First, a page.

Persecution? What Persecution?

The dominoes began falling when Haik Hovsepian-Mehr dared to start a global campaign to save a fellow Iranian pastor.

Mahedi Dibaj was on death row in 1994, charged with apostasy for converting from Islam to Christianity. He was released, to the joyful surprise of Iran's tiny Protestant community.

Then Hovsepian-Mehr was kidnapped, tortured and murdered. Then Dibaj disappeared. Then Tateos Machaellian, who followed Hovsepian- Mehr as leader of Iran's Protestants, was murdered. Police said they had discovered Dibaj's body while hunting Machaellian's killers. These crimes remain unsolved. Since then, 20 Christian leaders from Iran have fled for their lives. The U.S. Immigration and Naturalization Service has denied their pleas for asylum.

"This is just one tragic example of what's going on," said Faith McDonnell of the conservative Institute on Religion and Democracy. "There are many other cases just as bad."

The falling dominoes in Iran, China, Kuwait, Sudan and elsewhere officially reached Washington, D.C., during the past two weeks. After months of lobbying, religious conservatives and human- rights activists convinced Congress to call for action -- including the appointment of a White House specialist and a thorough review of all U.S. policies affecting "persecuted Christians."

A Sept. 17 Senate resolution noted: "In the past, the United States has used its international leadership to vigorously take up the cause of other persecuted religious minorities. Unfortunately, the United States has in many instances failed to raise forcefully the issue of anti-Christian persecution."

The House resolution this week said more Christians have been martyred in the 20th century than in the previous 19 combined. In one blast of politically sensitive text, it noted that China's Communist leaders have called underground Evangelical and Catholic congregations "a principal threat to political stability."

Meanwhile, the White House braced for criticism during this Sunday's "International Day of Prayer for the Persecuted Church" in thousands of churches linked to the Worldwide Evangelical Fellowship. Earlier this week, the administration began circulating its plans to heed the advice of more liberal religious groups and appoint a study commission linked to the State Department, instead of taking more confrontational actions.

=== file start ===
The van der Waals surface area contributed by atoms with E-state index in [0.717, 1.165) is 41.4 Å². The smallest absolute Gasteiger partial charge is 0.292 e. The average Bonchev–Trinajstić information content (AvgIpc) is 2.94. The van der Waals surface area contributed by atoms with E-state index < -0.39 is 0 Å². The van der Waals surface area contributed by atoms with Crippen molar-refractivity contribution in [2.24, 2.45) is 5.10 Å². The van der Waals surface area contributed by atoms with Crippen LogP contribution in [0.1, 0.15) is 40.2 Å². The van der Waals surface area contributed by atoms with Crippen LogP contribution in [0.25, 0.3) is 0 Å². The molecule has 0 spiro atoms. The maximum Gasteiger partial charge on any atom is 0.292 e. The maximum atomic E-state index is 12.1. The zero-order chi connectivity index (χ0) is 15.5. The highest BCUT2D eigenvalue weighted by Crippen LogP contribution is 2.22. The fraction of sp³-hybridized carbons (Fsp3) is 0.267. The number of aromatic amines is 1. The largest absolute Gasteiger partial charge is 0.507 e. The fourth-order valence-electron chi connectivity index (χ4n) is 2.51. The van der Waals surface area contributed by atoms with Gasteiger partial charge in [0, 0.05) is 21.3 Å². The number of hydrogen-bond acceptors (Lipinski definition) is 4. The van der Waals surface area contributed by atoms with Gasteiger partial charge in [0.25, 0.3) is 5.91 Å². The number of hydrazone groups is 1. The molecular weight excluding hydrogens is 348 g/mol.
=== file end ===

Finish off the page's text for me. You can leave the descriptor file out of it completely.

"From day one, the White House position has been that this isn't really about the persecution of Christians," said Nina Shea of Freedom House, who has verbally agreed to serve on the new commission. She was, at mid-week, awaiting written confirmation of the panel's existence and details of its mandate.

White House officials, said Shea, are "especially interested in what they call the positive uses of religion, like finding ways for religious groups to work together. ... That's fine, but it would be tragic if issues of religious persecution turn into one item on some commission's long list."

The political and theological lines in this debate can be seen in this weekend's first annual "Persecution Sunday" activities. Supporters include the Southern Baptist Convention, the Assemblies of God, the National Association of Evangelicals and a host of Episcopal, United Methodist, Lutheran and other oldline Protestant groups that have rebelled against their hierarchies by taking conservative stands on moral and social issues.

Meanwhile, National Council of Churches leaders say persecution reports are being overstated. The council's Asian specialist, for example, told a religious news agency that he "would definitely not use the word `persecution'" to describe recent events in China.

Another NCC official, Albert Pennybacker, opposed the naming of a special presidential advisor and called for a commission on global religious issues. He told a House subcommittee: "What may appear as `persecution' and indeed resistance may in fact be the wish to preserve authentic religious and cultural traditions. ... If it is true that the persecution of believers of all faiths is pervasive, it is rightly a cause for deep concern and lament."

This stance stuns McDonnell and other conservatives.

"`If'? `If' there is persecution of believers?", she said, sarcastically. "We don't need some kind of Howdy-Doody commission to know that Christians are dying for their faith. It's time for action, not more politically correct talk."